New figures show county crimes fell but violent offences rose
Thefts and house burglaries have dropped by almost a third but incidents of violents have increased in Leicester, Leicestershire and Rutland, according to new annual crime figures.
The statistics produced by the Office for National Statistics (ONS) cover the period of January to December 2020, when the counties were locked down due to coronavirus restrictions for most of the year.
The requirement for people to stay at open for long periods of 2020 is thought to be the major reason for an overall 5.3 per cent fall in reported criminal offences.
Decreases have been recorded in theft (29.4 per cent), residential burglary (30.9 per cent), robbery (20.2 per cent) and possession of weapons (11.1 per cent) during this period, compared to the 12 months before.
However, violence against the person has increased by 10.2 per cent percent, equating to an additional 3,068 offences.
This increase is attributable to a number of factors, say Leicestershire Police, including a change in the recording of violence against the person offences whereby all common assaults are now reviewed and often re-classified as actual bodily harm, which sits within violence with injury.
Assistant Chief Constable, Julia Debenham, of the county force, said: “We all know that life has been very different over the last year and there is no doubt that the pandemic has influenced significant changes in criminal behaviour.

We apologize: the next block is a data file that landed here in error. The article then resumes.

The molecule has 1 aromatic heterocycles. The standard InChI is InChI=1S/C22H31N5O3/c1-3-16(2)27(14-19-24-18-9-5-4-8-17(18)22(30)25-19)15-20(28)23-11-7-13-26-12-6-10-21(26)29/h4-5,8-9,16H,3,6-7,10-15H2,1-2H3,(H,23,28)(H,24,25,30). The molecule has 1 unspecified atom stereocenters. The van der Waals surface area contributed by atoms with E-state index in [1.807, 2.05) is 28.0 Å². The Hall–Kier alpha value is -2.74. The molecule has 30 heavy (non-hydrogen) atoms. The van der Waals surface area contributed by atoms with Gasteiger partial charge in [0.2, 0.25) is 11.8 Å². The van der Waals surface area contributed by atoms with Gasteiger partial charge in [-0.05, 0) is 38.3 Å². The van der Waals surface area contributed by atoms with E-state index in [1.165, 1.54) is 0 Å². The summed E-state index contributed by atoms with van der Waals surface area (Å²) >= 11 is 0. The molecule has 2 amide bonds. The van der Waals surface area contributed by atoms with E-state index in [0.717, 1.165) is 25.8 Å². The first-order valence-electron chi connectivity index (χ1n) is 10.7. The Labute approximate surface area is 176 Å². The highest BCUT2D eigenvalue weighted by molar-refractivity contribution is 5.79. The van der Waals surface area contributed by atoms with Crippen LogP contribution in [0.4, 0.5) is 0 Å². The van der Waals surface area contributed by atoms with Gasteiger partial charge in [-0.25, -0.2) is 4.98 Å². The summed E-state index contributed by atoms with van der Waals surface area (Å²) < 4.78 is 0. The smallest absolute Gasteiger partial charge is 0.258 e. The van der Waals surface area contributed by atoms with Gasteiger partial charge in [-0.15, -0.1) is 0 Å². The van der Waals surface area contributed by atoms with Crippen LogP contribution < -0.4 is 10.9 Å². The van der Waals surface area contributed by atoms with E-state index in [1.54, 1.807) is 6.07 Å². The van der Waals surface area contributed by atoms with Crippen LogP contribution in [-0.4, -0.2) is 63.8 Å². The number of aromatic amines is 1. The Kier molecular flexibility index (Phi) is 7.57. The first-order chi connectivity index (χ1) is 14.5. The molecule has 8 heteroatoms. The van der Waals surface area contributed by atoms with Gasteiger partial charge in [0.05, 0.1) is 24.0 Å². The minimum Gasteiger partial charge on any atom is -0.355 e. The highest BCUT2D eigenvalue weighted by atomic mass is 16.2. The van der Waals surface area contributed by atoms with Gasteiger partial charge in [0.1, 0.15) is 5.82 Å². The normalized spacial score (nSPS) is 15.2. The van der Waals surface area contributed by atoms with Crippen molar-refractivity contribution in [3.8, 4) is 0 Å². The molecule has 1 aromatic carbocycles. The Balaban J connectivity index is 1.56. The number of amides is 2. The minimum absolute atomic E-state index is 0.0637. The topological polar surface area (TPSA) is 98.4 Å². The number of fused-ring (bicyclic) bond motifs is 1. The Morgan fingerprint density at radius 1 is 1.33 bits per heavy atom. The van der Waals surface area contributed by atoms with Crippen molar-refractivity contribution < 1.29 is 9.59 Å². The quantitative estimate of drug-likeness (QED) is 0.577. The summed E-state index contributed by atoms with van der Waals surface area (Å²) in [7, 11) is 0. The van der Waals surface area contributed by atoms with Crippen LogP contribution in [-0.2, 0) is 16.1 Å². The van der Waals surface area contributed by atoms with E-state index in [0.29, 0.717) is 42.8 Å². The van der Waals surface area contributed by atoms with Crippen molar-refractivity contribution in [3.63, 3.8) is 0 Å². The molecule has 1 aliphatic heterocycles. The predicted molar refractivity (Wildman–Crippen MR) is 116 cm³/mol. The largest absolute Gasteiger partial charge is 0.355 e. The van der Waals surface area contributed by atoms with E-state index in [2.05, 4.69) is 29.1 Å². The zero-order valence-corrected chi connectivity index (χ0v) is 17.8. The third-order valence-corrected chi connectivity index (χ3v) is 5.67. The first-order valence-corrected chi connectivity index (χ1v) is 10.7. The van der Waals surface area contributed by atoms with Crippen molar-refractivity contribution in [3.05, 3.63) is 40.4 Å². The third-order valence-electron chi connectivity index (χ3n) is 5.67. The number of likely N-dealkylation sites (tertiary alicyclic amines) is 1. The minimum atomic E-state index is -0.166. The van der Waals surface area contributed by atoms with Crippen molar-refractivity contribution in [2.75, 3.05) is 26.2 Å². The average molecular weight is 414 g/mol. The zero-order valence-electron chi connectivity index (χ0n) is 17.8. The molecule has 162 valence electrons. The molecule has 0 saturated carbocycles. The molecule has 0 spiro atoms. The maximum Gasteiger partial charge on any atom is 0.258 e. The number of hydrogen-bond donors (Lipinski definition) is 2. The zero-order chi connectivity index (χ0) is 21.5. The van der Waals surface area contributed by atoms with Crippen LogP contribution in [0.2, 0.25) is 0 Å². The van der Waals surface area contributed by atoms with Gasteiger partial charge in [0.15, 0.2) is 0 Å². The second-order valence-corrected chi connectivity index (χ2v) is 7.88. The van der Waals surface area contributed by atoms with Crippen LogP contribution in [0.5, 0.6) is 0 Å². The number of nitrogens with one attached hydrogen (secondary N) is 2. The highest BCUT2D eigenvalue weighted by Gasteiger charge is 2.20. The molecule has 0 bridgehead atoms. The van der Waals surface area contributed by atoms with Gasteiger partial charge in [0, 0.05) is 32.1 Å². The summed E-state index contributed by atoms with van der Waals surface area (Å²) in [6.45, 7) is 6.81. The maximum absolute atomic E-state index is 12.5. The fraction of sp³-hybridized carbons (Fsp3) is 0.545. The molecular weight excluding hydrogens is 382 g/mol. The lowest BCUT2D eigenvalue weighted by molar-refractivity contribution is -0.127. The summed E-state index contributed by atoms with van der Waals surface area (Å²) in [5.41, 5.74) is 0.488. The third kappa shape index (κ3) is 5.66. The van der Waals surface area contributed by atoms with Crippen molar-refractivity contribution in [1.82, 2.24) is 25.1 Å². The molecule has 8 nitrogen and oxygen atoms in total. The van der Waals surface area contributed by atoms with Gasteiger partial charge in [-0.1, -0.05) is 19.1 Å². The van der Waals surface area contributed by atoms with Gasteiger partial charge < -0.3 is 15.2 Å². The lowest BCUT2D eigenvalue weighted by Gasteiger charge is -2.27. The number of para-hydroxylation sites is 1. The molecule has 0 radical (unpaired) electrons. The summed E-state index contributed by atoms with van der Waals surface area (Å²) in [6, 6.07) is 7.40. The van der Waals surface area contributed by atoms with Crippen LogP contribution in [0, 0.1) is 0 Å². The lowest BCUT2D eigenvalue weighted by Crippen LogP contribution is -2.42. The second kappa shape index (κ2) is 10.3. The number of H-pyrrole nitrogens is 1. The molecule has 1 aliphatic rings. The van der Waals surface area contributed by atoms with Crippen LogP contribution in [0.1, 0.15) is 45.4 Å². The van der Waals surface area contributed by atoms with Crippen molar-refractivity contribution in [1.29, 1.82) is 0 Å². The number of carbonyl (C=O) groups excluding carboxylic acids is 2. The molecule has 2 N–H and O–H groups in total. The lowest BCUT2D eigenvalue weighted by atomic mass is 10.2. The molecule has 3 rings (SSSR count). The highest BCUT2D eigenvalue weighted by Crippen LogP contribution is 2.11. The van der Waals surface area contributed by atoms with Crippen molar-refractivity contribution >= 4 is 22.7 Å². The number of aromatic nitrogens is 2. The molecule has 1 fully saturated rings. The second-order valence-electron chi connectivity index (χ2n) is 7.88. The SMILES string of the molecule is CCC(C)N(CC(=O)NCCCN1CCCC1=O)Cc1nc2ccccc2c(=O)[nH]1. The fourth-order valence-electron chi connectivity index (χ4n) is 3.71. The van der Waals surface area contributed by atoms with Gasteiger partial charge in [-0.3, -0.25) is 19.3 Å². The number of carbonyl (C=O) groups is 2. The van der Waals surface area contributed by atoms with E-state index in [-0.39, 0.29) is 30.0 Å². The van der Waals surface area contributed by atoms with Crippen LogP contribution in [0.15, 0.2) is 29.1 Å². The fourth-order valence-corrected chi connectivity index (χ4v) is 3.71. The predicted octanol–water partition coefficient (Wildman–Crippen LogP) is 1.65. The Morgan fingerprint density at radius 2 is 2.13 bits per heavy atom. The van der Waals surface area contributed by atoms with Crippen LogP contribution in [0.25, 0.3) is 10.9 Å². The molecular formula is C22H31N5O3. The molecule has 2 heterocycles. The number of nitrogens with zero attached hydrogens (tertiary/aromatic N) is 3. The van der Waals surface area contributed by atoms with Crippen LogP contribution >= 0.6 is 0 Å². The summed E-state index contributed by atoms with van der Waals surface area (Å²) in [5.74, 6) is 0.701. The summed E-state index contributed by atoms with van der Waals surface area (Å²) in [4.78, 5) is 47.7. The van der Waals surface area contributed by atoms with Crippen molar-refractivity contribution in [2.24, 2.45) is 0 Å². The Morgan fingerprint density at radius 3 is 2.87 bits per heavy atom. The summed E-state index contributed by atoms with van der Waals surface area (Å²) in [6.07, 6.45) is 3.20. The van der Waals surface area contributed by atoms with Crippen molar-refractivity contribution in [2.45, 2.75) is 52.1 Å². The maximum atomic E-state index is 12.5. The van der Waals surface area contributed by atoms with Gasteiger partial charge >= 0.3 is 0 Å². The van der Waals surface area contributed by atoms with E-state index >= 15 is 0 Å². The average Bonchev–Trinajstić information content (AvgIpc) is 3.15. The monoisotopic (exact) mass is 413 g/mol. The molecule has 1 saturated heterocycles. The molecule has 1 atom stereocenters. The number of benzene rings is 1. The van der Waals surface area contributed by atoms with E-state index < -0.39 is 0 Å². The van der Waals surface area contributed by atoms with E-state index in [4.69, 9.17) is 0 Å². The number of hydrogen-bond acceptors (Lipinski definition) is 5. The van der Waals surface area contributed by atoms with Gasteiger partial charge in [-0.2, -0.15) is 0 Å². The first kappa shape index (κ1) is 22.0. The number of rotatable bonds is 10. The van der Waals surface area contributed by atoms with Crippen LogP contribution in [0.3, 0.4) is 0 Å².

“As we open up the night time economy and have more contact with each other, I want to reassure you that our policing plans are in place to continue to help keep people safe.
“Although some crimes have decreased we have seen an increase in violence against the person across the last 12 months.
“Much of this increase is associated with better recording.
“We continue working with partners to ensure that we are putting resources in the right places at the right time, that we work together to support victims and prevent violent crime.”
Violence with injury is shown in the statistics as increasing by 38 per cent.
However, this is due to improved recording practices and is not reflective on an increase in actual crime, say police.
Rupert Matthews, the newly-elected Police and Crime Commissioner (PCC) for Leicester, Leicestershire and Rutland, commented: “These latest crime figures are indicative of the pressures placed upon our police force here in Leicester, Leicestershire and Rutland but also represent the unique and unprecedented impact Covid and the global pandemic has had on society.
“The necessary restrictions upon our personal freedoms during lockdown, with businesses being closed and the curtailing of our personal and social lives has inevitably resulted in less recorded crime.
“Whilst this apparent downturn in criminality is welcome, it is not lost on me that crime levels will most likely soon rise.
“As the incoming PCC I will work tirelessly with the public to ensure our police force is more visible and more engaged with our communities than ever before. I want our Force to build upon the fantastic work our officers and staff already do.
“I will be holding the Chief Constable to account so that his actions drive down crime and anti-social behaviour, whilst increasing police visibility to increase trust and confidence in our force for everyone who lives, works and socialises in our area.”